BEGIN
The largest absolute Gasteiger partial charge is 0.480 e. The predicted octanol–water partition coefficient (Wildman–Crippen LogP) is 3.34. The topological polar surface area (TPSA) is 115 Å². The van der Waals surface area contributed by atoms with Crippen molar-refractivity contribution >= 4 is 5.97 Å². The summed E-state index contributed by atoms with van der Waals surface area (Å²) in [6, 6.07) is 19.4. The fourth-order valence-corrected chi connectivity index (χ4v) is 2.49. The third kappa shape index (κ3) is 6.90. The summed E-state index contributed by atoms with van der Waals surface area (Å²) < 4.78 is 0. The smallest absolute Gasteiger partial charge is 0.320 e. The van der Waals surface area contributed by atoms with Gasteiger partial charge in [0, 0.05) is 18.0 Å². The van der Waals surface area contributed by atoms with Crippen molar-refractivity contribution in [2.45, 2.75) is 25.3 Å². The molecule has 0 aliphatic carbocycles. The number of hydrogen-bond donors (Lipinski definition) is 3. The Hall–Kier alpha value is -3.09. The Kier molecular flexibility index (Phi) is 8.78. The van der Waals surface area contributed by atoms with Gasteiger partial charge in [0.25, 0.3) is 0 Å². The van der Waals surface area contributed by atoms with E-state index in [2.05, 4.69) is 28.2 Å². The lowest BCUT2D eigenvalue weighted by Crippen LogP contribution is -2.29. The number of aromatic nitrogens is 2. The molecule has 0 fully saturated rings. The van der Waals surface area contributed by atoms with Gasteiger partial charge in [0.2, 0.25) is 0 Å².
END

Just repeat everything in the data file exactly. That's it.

The largest absolute Gasteiger partial charge is 0.480 e. The predicted octanol–water partition coefficient (Wildman–Crippen LogP) is 3.34. The topological polar surface area (TPSA) is 115 Å². The van der Waals surface area contributed by atoms with Crippen molar-refractivity contribution >= 4 is 5.97 Å². The summed E-state index contributed by atoms with van der Waals surface area (Å²) in [6, 6.07) is 19.4. The fourth-order valence-corrected chi connectivity index (χ4v) is 2.49. The third kappa shape index (κ3) is 6.90. The summed E-state index contributed by atoms with van der Waals surface area (Å²) < 4.78 is 0. The smallest absolute Gasteiger partial charge is 0.320 e. The van der Waals surface area contributed by atoms with Gasteiger partial charge in [0, 0.05) is 18.0 Å². The van der Waals surface area contributed by atoms with Crippen molar-refractivity contribution in [2.45, 2.75) is 25.3 Å². The molecule has 0 aliphatic carbocycles. The number of hydrogen-bond donors (Lipinski definition) is 3. The Hall–Kier alpha value is -3.09. The Kier molecular flexibility index (Phi) is 8.78. The van der Waals surface area contributed by atoms with Gasteiger partial charge in [0.25, 0.3) is 0 Å². The van der Waals surface area contributed by atoms with E-state index in [2.05, 4.69) is 28.2 Å². The lowest BCUT2D eigenvalue weighted by Crippen LogP contribution is -2.29. The number of aromatic nitrogens is 2. The molecule has 0 fully saturated rings. The van der Waals surface area contributed by atoms with Gasteiger partial charge in [0.2, 0.25) is 0 Å².